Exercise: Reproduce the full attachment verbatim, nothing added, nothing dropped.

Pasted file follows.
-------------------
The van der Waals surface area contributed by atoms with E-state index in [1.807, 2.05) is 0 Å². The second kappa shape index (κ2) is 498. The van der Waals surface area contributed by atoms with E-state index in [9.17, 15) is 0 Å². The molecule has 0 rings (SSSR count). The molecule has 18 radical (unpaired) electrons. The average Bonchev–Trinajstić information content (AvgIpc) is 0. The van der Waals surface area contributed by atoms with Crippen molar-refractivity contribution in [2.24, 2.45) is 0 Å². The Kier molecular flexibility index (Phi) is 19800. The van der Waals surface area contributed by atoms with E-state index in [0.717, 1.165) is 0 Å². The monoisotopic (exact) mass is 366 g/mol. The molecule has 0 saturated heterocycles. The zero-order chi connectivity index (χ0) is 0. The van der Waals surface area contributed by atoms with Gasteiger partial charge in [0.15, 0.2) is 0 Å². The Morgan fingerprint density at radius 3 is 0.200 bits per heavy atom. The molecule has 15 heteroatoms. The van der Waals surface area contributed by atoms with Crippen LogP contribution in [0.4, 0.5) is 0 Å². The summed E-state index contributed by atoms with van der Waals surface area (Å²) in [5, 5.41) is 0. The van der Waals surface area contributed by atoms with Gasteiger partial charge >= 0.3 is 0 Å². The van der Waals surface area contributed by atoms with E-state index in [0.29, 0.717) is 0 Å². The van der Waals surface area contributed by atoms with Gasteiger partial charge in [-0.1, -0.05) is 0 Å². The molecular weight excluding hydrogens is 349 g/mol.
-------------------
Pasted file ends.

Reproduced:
The van der Waals surface area contributed by atoms with E-state index in [1.807, 2.05) is 0 Å². The second kappa shape index (κ2) is 498. The van der Waals surface area contributed by atoms with E-state index in [9.17, 15) is 0 Å². The molecule has 0 rings (SSSR count). The molecule has 18 radical (unpaired) electrons. The average Bonchev–Trinajstić information content (AvgIpc) is 0. The van der Waals surface area contributed by atoms with Crippen molar-refractivity contribution in [2.24, 2.45) is 0 Å². The Kier molecular flexibility index (Phi) is 19800. The van der Waals surface area contributed by atoms with E-state index in [0.717, 1.165) is 0 Å². The monoisotopic (exact) mass is 366 g/mol. The molecule has 0 saturated heterocycles. The zero-order chi connectivity index (χ0) is 0. The van der Waals surface area contributed by atoms with Gasteiger partial charge in [0.15, 0.2) is 0 Å². The Morgan fingerprint density at radius 3 is 0.200 bits per heavy atom. The molecule has 15 heteroatoms. The van der Waals surface area contributed by atoms with Crippen LogP contribution in [0.4, 0.5) is 0 Å². The summed E-state index contributed by atoms with van der Waals surface area (Å²) in [5, 5.41) is 0. The van der Waals surface area contributed by atoms with Gasteiger partial charge >= 0.3 is 0 Å². The van der Waals surface area contributed by atoms with E-state index in [0.29, 0.717) is 0 Å². The van der Waals surface area contributed by atoms with Gasteiger partial charge in [-0.1, -0.05) is 0 Å². The molecular weight excluding hydrogens is 349 g/mol.